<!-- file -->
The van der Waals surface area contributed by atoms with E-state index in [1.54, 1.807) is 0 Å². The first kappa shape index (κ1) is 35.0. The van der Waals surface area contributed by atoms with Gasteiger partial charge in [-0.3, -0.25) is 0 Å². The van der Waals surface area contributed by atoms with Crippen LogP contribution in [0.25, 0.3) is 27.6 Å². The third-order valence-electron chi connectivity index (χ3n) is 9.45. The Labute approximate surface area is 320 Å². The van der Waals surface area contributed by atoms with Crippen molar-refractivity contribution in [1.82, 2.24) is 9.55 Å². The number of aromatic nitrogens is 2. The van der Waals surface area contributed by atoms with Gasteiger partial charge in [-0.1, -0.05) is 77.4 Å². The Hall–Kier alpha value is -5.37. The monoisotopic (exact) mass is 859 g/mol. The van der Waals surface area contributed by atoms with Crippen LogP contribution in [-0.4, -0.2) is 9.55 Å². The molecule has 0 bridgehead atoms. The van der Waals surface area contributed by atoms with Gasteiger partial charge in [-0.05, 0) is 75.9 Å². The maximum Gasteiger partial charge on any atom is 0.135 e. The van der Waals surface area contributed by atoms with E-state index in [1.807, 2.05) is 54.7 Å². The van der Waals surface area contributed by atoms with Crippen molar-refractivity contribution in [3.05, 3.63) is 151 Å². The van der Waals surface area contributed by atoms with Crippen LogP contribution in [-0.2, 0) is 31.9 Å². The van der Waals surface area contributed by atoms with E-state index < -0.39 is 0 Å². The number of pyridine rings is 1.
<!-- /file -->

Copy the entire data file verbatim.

The van der Waals surface area contributed by atoms with E-state index in [1.54, 1.807) is 0 Å². The first kappa shape index (κ1) is 35.0. The van der Waals surface area contributed by atoms with Gasteiger partial charge in [-0.3, -0.25) is 0 Å². The van der Waals surface area contributed by atoms with Crippen LogP contribution in [0.25, 0.3) is 27.6 Å². The third-order valence-electron chi connectivity index (χ3n) is 9.45. The Labute approximate surface area is 320 Å². The van der Waals surface area contributed by atoms with Crippen molar-refractivity contribution in [1.82, 2.24) is 9.55 Å². The number of aromatic nitrogens is 2. The van der Waals surface area contributed by atoms with Gasteiger partial charge in [-0.1, -0.05) is 77.4 Å². The Hall–Kier alpha value is -5.37. The monoisotopic (exact) mass is 859 g/mol. The van der Waals surface area contributed by atoms with Crippen LogP contribution in [-0.4, -0.2) is 9.55 Å². The molecule has 0 bridgehead atoms. The van der Waals surface area contributed by atoms with Gasteiger partial charge in [-0.05, 0) is 75.9 Å². The maximum Gasteiger partial charge on any atom is 0.135 e. The van der Waals surface area contributed by atoms with E-state index in [1.807, 2.05) is 54.7 Å². The van der Waals surface area contributed by atoms with Crippen molar-refractivity contribution in [3.05, 3.63) is 151 Å². The van der Waals surface area contributed by atoms with Crippen LogP contribution in [-0.2, 0) is 31.9 Å². The van der Waals surface area contributed by atoms with E-state index < -0.39 is 0 Å². The number of pyridine rings is 1.